The slow, slow escape to Kyushu
“Why did you come to Kyushu?”
Our host asked me this great question on our second night in Fukuoka prefecture. We spent our golden week holidays (almost) as far away from home as the highways across Japan can take us. It was an ambitious road trip, but the places we went were unlike any we have seen before.
“Golden week” is what we around here call a group of national holidays in late April/early May. Most of the country gets time off of work, and it’s the busiest travelling season of the year. Aside from a couple of long weekends, this was going to be our last chance to explore Japan as a family before we move to Canada in August. 2 days before the holidays started, we had no plan. No ideas. No destination.
I searched Airbnb for “Japan” and turned the price limit way, way down. I found 2 choices: A place near Tokyo and a place in a small town in Kyushu. We have done golden week in Tokyo before…it was a little too crowded for our tastes. We reserved a place, and we set out on our journey less than 48 hours later:
On the road
The day before we left, we visited our trusty mechanic to get the winter tires off of our car. He noticed something peculiar under the hood and advised us not to drive faster than 80 km/h. That made for a long, long drive. It took us about 15 hours (with stops) to drive 850 kilometres.
I picked up a thing to attach Mary’s iPad to the back of my headrest so the Bunny could watch Frozen in the car over and over again. She put on her pink headphones and occupied herself for most of the trip. Unfortunately the Turtle decided that screaming at the top of his little lungs was the best way to get our attention. A few exchanges went like this:
Me: We don’t scream. Say “mama”
Mary: What is it little guy?
Mary: Yes, there’s a dog.
Me: We don’t scream. Say “mama”
Mary: What is it little guy…
To hell and back in Beppu
We got rained out on our first day, so we went to the Anpanman museum in Fukuoka. On our second day we drove to Oita prefecture to see the hells of Beppu.
These “hells” are 8 hot springs that are too to touch in their natural state and too inconvenient to water down, so they are interesting tourist attractions. There’s a fair amount of volcanic activity on Kyushu, and the the wonders of nature have produced some neat places. Each hell costs ¥400 to enter, but there’s a pass to see all of them for ¥2100 (we didn’t get it, the kids have limited patience).
We visited 4 of the hells. Take a look:
The best train ever: Aso Boy!
We planned our third day around a train trip. We ditched our car at a station in a small town and took a scenic trip aboard the Aso Boy!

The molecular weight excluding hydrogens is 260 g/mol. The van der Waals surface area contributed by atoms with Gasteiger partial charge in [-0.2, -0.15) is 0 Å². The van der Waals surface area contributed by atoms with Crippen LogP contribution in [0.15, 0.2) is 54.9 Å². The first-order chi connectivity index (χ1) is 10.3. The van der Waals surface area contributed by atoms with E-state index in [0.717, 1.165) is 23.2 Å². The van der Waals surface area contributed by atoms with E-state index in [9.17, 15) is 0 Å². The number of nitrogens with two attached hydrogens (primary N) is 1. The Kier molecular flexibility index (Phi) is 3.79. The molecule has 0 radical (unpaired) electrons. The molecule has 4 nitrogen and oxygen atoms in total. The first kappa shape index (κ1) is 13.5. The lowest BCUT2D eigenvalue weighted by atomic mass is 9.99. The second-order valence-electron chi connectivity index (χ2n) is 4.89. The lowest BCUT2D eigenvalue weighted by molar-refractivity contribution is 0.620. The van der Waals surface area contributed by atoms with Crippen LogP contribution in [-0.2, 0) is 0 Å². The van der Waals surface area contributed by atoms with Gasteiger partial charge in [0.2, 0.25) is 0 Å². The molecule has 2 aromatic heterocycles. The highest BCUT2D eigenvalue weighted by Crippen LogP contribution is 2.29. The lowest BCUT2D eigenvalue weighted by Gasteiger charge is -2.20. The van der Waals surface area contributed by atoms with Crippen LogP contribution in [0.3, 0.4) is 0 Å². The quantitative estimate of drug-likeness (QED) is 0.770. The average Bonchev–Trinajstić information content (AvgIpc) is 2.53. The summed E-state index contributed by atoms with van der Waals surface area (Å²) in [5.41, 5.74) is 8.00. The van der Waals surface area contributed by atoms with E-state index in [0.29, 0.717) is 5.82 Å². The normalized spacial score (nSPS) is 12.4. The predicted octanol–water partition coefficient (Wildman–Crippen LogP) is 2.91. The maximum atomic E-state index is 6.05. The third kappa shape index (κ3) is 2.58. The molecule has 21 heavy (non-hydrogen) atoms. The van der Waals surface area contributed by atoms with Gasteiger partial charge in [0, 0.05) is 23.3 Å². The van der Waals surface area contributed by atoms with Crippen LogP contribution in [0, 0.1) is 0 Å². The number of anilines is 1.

This train ride was so fun, it could have been the only thing we did in Kyushu and it would have made all of the driving worthwhile. The Aso Boy! runs on special weekends and holidays, and on those days it only makes 2 round trips. Seats have to be reserved, and the best ones tend to sell out. We wanted car 3. I got 2 seats…but they weren’t together! That was OK because we didn’t really sit down.
Aso Boy! has special seats built for parents to sit beside their kids, a cafe (that was sold out of bentos!), a kids’ library, a tatami play room and a wooden ball pit. All of those things are in car 3.
On our way to Aso station, we stopped briefly at a nice viewing point close to Mount Aso. Mount Aso is an active volcano. We couldn’t get close because it’s been under a level 2 warning since last August. After the train ride we went to Kumamoto castle.
Aso Boy! took us between these two places. Our reserved seats were only ¥2500 each, and the kids had so much fun playing with so many others, it was the highlight of the vacation for everyone.
The way home
Our vacation lasted 5 days, and 2 of them were spent on the road. We stayed in a nice house in a small town with a Japanese man whose nickname was George. He was great with the kids and his English was fantastic. When he asked my why we came to Kyushu, I answered him honestly: We went because we hadn’t been there yet! We have seen much of Japan, and we have almost completely exhausted our sightseeing options in Fukui and its neighbouring prefectures in the past 4 years. Kyushu was wonderful. Next time, I think we’ll fly!